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|98% of bookies allow under-age to bet
The betting industry has been left shaken after
its watchdog found that almost every bookmaker surveyed by its investigators
was allowing under-age punters to place a bet.
The Gambling Commission's undercover exercise
checked all five of the major betting operators, who between them account for
about 80% of betting shops. It found 98 of the 100 shops visited allowed a
17-year-old to place a bet at the counter. The legal age for gambling is 18,
but staff are consistently told to check the ID of anyone who appears to be
The commission, which branded the results "disturbing", has
summoned senior executives from the industry to urgent talks to discuss how to
clamp down on the problem that led to licences being revoked.
A senior executive at the Association of British
Bookmakers described the findings as "embarrassing" and promised that it would
respond with an industry-wide action plan within weeks. "Some of the industry's
compliance directors are tearing their hair out," said Andy Lyman of the ABB.
"They've invested so much money and resources in training staff and this
All of the major bookmakers train their staff to ask anyone
who looks under 21 for identification before they place a bet, similar to the
scheme operated by many of the major pub chains.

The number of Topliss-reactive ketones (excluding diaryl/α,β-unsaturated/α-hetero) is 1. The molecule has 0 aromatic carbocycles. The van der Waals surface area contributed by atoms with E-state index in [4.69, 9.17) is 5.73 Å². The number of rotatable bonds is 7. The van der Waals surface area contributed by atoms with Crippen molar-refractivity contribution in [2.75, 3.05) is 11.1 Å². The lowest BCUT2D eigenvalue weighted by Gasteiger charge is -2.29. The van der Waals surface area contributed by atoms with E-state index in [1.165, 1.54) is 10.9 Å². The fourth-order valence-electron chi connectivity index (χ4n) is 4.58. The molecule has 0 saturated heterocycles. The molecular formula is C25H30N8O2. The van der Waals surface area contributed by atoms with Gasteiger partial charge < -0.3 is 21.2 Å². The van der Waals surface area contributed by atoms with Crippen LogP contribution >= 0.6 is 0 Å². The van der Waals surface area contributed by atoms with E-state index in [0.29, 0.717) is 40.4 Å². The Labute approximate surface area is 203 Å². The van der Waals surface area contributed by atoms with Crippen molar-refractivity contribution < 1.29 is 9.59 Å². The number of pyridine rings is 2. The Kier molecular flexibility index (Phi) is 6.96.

But Lyman said it was
clear something had gone badly wrong. "We have to take these findings on the
chin and admit that for some reason that culture has not been embedded in the
industry in the way that it should have been."
He said there would be
more training for staff, but also gave warning that those employees who failed
to observe the "think 21" code would have to bear the consequences. "All the
major operators agree that failing to operate the 'think 21' policy amounts to
gross misconduct," he said. "Staff who do not carry out this procedure are
likely to be sacked."
The Gambling Commission has written to all
bookmakers reminding them they must have effective policies and procedures in
place to prevent young people from gambling and to warn them that further
mystery shopping exercises will be conducted in the future.
commission assumed responsibilty for the regulation of the UK's 8,500 betting
shops in 2007, following a reform of the gambling laws. Prior to this it was
the job of local authorities to police the betting shops. One of its key
mission statements is to "protect children and vulnerable people from being
harmed or exploited by gambling". But the findings raised questions about the
ability of the watchdog to police the betting industry.
"We were told
by the government that reforming gambling laws would help to protect our
children, but yet again we have damning evidence that shows that isn't
happening," said Don Foster, the Liberal Democrats' culture, media and sport
"With 98% of betting shops failing this test, you have to
ask whether the industry is taking its responsibility to prevent children from
gambling seriously. The commission's 'softly, softly' approach is extremely
worrying - sending out a strongly worded letter to these companies simply isn't
But a spokesman for the commission, which can revoke a
betting shop's licence, denied that the results showed it was failing in its
"Through these sort of exercises we are testing the
operators to see if the procedures they have in place are working," the
spokesman said. "We expect to see significant improvements."